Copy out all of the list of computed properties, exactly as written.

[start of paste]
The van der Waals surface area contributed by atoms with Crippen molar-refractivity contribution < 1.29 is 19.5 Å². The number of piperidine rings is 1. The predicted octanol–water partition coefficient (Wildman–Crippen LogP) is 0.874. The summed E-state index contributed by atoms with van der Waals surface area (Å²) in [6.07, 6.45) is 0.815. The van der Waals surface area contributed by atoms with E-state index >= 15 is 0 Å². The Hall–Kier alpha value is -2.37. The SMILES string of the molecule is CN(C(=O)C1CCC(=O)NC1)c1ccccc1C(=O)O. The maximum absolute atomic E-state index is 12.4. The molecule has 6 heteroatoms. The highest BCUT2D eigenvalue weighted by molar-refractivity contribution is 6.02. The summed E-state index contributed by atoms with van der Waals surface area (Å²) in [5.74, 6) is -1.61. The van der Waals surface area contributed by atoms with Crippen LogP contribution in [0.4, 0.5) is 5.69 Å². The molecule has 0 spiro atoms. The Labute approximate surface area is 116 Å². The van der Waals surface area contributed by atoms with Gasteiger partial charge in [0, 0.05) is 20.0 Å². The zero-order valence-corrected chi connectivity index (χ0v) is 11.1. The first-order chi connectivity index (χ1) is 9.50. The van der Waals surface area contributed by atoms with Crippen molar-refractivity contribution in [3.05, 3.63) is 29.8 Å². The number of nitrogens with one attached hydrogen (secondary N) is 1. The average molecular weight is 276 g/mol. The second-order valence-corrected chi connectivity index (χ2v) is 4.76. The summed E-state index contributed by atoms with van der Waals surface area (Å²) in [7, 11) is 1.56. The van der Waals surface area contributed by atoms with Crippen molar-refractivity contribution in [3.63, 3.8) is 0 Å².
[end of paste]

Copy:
The van der Waals surface area contributed by atoms with Crippen molar-refractivity contribution < 1.29 is 19.5 Å². The number of piperidine rings is 1. The predicted octanol–water partition coefficient (Wildman–Crippen LogP) is 0.874. The summed E-state index contributed by atoms with van der Waals surface area (Å²) in [6.07, 6.45) is 0.815. The van der Waals surface area contributed by atoms with E-state index >= 15 is 0 Å². The Hall–Kier alpha value is -2.37. The SMILES string of the molecule is CN(C(=O)C1CCC(=O)NC1)c1ccccc1C(=O)O. The maximum absolute atomic E-state index is 12.4. The molecule has 6 heteroatoms. The highest BCUT2D eigenvalue weighted by molar-refractivity contribution is 6.02. The summed E-state index contributed by atoms with van der Waals surface area (Å²) in [5.74, 6) is -1.61. The van der Waals surface area contributed by atoms with Crippen LogP contribution in [0.4, 0.5) is 5.69 Å². The molecule has 0 spiro atoms. The Labute approximate surface area is 116 Å². The van der Waals surface area contributed by atoms with Gasteiger partial charge in [0, 0.05) is 20.0 Å². The zero-order valence-corrected chi connectivity index (χ0v) is 11.1. The first-order chi connectivity index (χ1) is 9.50. The van der Waals surface area contributed by atoms with Crippen molar-refractivity contribution in [3.05, 3.63) is 29.8 Å². The number of nitrogens with one attached hydrogen (secondary N) is 1. The average molecular weight is 276 g/mol. The second-order valence-corrected chi connectivity index (χ2v) is 4.76. The summed E-state index contributed by atoms with van der Waals surface area (Å²) in [7, 11) is 1.56. The van der Waals surface area contributed by atoms with Crippen molar-refractivity contribution in [3.63, 3.8) is 0 Å².